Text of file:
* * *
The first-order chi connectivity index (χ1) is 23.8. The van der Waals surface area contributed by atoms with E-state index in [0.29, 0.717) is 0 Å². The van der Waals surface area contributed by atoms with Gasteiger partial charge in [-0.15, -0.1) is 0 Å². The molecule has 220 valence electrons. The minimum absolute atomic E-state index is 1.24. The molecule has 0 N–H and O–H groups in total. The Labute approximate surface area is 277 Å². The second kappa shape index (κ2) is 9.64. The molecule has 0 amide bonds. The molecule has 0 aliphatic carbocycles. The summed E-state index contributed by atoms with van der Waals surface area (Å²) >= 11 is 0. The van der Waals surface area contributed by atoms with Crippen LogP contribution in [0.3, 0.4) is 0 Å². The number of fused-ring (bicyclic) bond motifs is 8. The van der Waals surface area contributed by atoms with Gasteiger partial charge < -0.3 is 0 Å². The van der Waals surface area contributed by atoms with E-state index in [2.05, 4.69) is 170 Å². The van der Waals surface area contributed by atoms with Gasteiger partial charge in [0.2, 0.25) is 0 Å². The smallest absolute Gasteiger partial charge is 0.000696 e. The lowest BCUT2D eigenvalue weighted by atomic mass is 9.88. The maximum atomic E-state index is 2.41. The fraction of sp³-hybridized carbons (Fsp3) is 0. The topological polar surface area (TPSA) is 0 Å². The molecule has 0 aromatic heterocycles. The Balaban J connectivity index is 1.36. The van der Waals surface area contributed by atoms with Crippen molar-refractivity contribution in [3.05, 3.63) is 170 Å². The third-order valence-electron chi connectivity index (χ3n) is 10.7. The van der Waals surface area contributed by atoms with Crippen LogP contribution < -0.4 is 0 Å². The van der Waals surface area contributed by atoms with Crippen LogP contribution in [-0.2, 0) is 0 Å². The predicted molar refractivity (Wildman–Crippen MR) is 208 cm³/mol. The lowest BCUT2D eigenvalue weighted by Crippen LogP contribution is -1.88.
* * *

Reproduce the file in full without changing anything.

The first-order chi connectivity index (χ1) is 23.8. The van der Waals surface area contributed by atoms with E-state index in [0.29, 0.717) is 0 Å². The van der Waals surface area contributed by atoms with Gasteiger partial charge in [-0.15, -0.1) is 0 Å². The molecule has 220 valence electrons. The minimum absolute atomic E-state index is 1.24. The molecule has 0 N–H and O–H groups in total. The Labute approximate surface area is 277 Å². The second kappa shape index (κ2) is 9.64. The molecule has 0 amide bonds. The molecule has 0 aliphatic carbocycles. The summed E-state index contributed by atoms with van der Waals surface area (Å²) >= 11 is 0. The van der Waals surface area contributed by atoms with Crippen LogP contribution in [0.3, 0.4) is 0 Å². The number of fused-ring (bicyclic) bond motifs is 8. The van der Waals surface area contributed by atoms with Gasteiger partial charge < -0.3 is 0 Å². The van der Waals surface area contributed by atoms with E-state index in [2.05, 4.69) is 170 Å². The van der Waals surface area contributed by atoms with Gasteiger partial charge in [0.2, 0.25) is 0 Å². The smallest absolute Gasteiger partial charge is 0.000696 e. The lowest BCUT2D eigenvalue weighted by atomic mass is 9.88. The maximum atomic E-state index is 2.41. The fraction of sp³-hybridized carbons (Fsp3) is 0. The topological polar surface area (TPSA) is 0 Å². The molecule has 0 aromatic heterocycles. The Balaban J connectivity index is 1.36. The van der Waals surface area contributed by atoms with Crippen molar-refractivity contribution in [3.05, 3.63) is 170 Å². The third-order valence-electron chi connectivity index (χ3n) is 10.7. The van der Waals surface area contributed by atoms with Crippen LogP contribution < -0.4 is 0 Å². The van der Waals surface area contributed by atoms with Crippen LogP contribution in [-0.2, 0) is 0 Å². The predicted molar refractivity (Wildman–Crippen MR) is 208 cm³/mol. The lowest BCUT2D eigenvalue weighted by Crippen LogP contribution is -1.88.